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As Gerhard Paseman mentions, this may be as hard as enumerating all graphs. If that is indeed the case, you may want to check out this paper by Alon, Yuster and Zwick. In it, they mention that given a graph $G=(V,E)$, it is easy to count the number of triangles in $G$ in $O(V^\omega)$-time, where $\omega<2.376$ is the exponent of matrix multiplication. They generalize this by presenting an $O(V^\omega)$ algorithm for counting the number of $k$-cycles in a graph for $k \leq 7$. An elegant technique in this area is the so-called colour-coding method.

Edit 1. A partial answer to unknown's question is that, $k \in T_n$ for all $k \leq n^{3/2}$ ($n$ large). To see this choose $j$ maximal such that $\binom{j}{3} \leq k$. By making a clique on $j$ vertices, and then taking a disjoint union of triangles on the remaining vertices, we can make a graph with exactly $k$ triangles provided $k-\binom{j}{3} \leq \frac{n-j}{3}$. After some number crunching, this is possible provided $k \leq n^{3/2}$.

Edit 2. Here is a some information for $k$ which are not in $T_n$. As Gerhard mentionsnotes, removing an edge from $K_n$ destroys exactly $n-2$ triangles. Thus, $\binom{n}{3} - t \notin T_n$ for all $t=1, \dots, n-3$. The next triangle-densest graph is obtained by removing two incident edges, which destroys $2n-5$ triangles. Thus, $\binom{n}{3} - t \notin T_n$, for $t=n-1, n, \dots, 2n-6$. The next two densest triangle-densest graph graphs are obtained by removing a matching of size 2, which destroys $2n-4$ triangles, or the edges of a triangle, which destroys $3n-8$ triangles. Thus, $\binom{n}{3}-t \notin T_n$ for $t=2n-3, 2n-2, \dots, 3n-9$.

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As Gerhard Paseman mentions, this may be as hard as enumerating all graphs. If that is indeed the case, you may want to check out this paper by Alon, Yuster and Zwick. In it, they mention that given a graph $G=(V,E)$, it is easy to count the number of triangles in $G$ in $O(V^\omega)$-time, where $\omega<2.376$ is the exponent of matrix multiplication. They generalize this by presenting an $O(V^\omega)$ algorithm for counting the number of $k$-cycles in a graph for $k \leq 7$. An elegant technique in this area is the so-called colour-coding method.

Edit 1. A partial answer to unknown's question is that, $k \in T_n$ for all $k \leq n^{3/2}$ ($n$ large). To see this choose $j$ maximal such that $\binom{j}{3} \leq k$. By making a clique on $j$ vertices, and then taking a disjoint union of triangles on the remaining vertices, we can make a graph with exactly $k$ triangles provided $k-\binom{j}{3} \leq \frac{n-j}{3}$. After some number crunching, this is possible provided $k \leq n^{3/2}$.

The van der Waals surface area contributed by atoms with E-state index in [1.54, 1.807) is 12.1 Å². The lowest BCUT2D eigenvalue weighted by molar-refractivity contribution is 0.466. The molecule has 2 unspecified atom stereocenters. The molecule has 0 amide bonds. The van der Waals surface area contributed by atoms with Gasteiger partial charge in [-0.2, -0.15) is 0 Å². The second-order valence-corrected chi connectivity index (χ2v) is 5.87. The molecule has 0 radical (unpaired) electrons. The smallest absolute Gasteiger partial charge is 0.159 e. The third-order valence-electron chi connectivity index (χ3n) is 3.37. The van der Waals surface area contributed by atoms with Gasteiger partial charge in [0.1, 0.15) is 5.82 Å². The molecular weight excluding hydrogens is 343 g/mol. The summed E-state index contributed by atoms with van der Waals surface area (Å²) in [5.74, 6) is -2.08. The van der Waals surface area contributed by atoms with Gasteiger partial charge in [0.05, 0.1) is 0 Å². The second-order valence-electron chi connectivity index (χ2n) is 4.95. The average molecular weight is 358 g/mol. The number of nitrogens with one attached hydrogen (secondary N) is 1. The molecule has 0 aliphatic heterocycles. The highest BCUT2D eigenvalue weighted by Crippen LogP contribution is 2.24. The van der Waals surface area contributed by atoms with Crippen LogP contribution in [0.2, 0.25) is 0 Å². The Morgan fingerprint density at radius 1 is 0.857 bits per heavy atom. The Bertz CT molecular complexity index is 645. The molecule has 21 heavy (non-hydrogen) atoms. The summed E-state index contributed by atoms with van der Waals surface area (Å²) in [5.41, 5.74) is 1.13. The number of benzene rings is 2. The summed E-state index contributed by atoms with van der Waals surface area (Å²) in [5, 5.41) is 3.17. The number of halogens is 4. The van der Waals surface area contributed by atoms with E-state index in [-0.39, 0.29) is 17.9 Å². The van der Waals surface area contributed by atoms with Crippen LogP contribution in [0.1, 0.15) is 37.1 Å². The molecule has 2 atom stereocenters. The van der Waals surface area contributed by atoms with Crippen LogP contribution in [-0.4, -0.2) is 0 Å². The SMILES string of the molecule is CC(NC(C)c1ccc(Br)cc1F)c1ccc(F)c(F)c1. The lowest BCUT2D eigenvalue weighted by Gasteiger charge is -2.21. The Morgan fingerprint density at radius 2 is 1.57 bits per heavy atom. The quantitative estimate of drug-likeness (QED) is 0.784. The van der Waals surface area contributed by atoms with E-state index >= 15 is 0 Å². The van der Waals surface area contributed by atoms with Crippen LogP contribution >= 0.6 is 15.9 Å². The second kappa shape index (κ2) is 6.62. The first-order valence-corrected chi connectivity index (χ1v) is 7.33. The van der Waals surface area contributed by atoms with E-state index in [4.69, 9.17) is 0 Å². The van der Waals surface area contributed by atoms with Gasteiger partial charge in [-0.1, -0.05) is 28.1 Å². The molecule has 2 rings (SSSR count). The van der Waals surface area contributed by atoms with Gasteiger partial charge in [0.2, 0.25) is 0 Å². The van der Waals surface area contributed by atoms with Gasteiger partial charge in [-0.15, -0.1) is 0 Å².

Edit 2. Here is a some information for $k$ which are not in $T_n$. As Gerhard mentions, removing an edge from $K_n$ destroys exactly $n-2$ triangles. Thus, $\binom{n}{3} - t \notin T_n$ for all $t=1, \dots, n-3$. The next triangle-densest graph is obtained by removing two incident edges, which destroys $2n-5$ triangles. Thus, $\binom{n}{3} - t \notin T_n$, for $t=n-1, n, \dots, 2n-6$. The next two densest triangle-densest graph are obtained by removing a matching of size 2, which destroys $2n-4$ triangles, or the edges of a triangle, which destroys $3n-8$ triangles. Thus, $\binom{n}{3}-t \notin T_n$ for $t=2n-3, 2n-2, \dots, 3n-9$.

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As Gerhard Paseman mentions, this may be as hard as enumerating all graphs. If that is indeed the case, you may want to check out this paper by Alon, Yuster and Zwick. In it, they mention that given a graph $G=(V,E)$, it is easy to count the number of triangles in $G$ in $O(V^\omega)$-time, where $\omega<2.376$ is the exponent of matrix multiplication. They generalize this by presenting an $O(V^\omega)$ algorithm for counting the number of $k$-cycles in a graph for $k \leq 7$. An elegant technique in this area is the so-called colour-coding method.

Edit. A partial answer to unknown's question is that, $k \in T_n$ for all $k \leq n^{3/2}$ ($n$ large). To see this choose $j$ maximal such that $\binom{j}{3} \leq k$. By making a clique on $j$ vertices, and then taking a disjoint union of triangles on the remaining vertices, we can make a graph with exactly $k$ triangles provided $k-\binom{j}{3} \leq \frac{n-j}{3}$. After some number crunching, this is possible provided $k \leq n^{3/2}$.

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